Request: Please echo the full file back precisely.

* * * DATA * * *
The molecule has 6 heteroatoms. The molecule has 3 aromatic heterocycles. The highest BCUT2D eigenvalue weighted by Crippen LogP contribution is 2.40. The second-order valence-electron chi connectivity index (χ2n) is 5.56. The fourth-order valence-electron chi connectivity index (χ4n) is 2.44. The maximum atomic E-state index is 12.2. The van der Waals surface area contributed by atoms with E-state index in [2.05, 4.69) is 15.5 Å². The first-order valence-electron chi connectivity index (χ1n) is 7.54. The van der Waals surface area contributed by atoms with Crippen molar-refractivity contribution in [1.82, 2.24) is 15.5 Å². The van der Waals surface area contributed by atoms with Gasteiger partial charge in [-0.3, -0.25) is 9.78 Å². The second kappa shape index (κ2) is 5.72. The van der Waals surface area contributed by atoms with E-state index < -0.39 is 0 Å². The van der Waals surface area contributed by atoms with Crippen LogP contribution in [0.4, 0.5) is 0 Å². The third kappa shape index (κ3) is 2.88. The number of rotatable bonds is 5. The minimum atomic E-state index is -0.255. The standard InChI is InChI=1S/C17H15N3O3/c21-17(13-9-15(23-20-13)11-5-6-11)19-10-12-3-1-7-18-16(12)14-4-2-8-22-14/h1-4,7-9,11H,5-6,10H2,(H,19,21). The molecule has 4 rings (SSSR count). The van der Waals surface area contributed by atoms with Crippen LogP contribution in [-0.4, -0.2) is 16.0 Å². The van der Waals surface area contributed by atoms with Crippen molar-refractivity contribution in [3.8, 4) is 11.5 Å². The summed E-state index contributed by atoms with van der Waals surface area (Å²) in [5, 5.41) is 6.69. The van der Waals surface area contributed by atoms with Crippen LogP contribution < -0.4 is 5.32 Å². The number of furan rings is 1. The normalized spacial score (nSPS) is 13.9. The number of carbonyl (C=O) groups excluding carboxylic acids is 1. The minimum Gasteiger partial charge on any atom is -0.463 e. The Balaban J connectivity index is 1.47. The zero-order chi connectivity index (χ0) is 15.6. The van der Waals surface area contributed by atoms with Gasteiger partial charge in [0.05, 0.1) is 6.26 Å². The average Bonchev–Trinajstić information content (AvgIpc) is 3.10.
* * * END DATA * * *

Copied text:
The molecule has 6 heteroatoms. The molecule has 3 aromatic heterocycles. The highest BCUT2D eigenvalue weighted by Crippen LogP contribution is 2.40. The second-order valence-electron chi connectivity index (χ2n) is 5.56. The fourth-order valence-electron chi connectivity index (χ4n) is 2.44. The maximum atomic E-state index is 12.2. The van der Waals surface area contributed by atoms with E-state index in [2.05, 4.69) is 15.5 Å². The first-order valence-electron chi connectivity index (χ1n) is 7.54. The van der Waals surface area contributed by atoms with Crippen molar-refractivity contribution in [1.82, 2.24) is 15.5 Å². The van der Waals surface area contributed by atoms with Gasteiger partial charge in [-0.3, -0.25) is 9.78 Å². The second kappa shape index (κ2) is 5.72. The van der Waals surface area contributed by atoms with E-state index < -0.39 is 0 Å². The van der Waals surface area contributed by atoms with Crippen LogP contribution in [0.4, 0.5) is 0 Å². The third kappa shape index (κ3) is 2.88. The number of rotatable bonds is 5. The minimum atomic E-state index is -0.255. The standard InChI is InChI=1S/C17H15N3O3/c21-17(13-9-15(23-20-13)11-5-6-11)19-10-12-3-1-7-18-16(12)14-4-2-8-22-14/h1-4,7-9,11H,5-6,10H2,(H,19,21). The molecule has 4 rings (SSSR count). The van der Waals surface area contributed by atoms with Crippen LogP contribution in [-0.4, -0.2) is 16.0 Å². The van der Waals surface area contributed by atoms with Crippen molar-refractivity contribution in [3.8, 4) is 11.5 Å². The summed E-state index contributed by atoms with van der Waals surface area (Å²) in [5, 5.41) is 6.69. The van der Waals surface area contributed by atoms with Crippen LogP contribution < -0.4 is 5.32 Å². The number of furan rings is 1. The normalized spacial score (nSPS) is 13.9. The number of carbonyl (C=O) groups excluding carboxylic acids is 1. The minimum Gasteiger partial charge on any atom is -0.463 e. The Balaban J connectivity index is 1.47. The zero-order chi connectivity index (χ0) is 15.6. The van der Waals surface area contributed by atoms with Gasteiger partial charge in [0.05, 0.1) is 6.26 Å². The average Bonchev–Trinajstić information content (AvgIpc) is 3.10.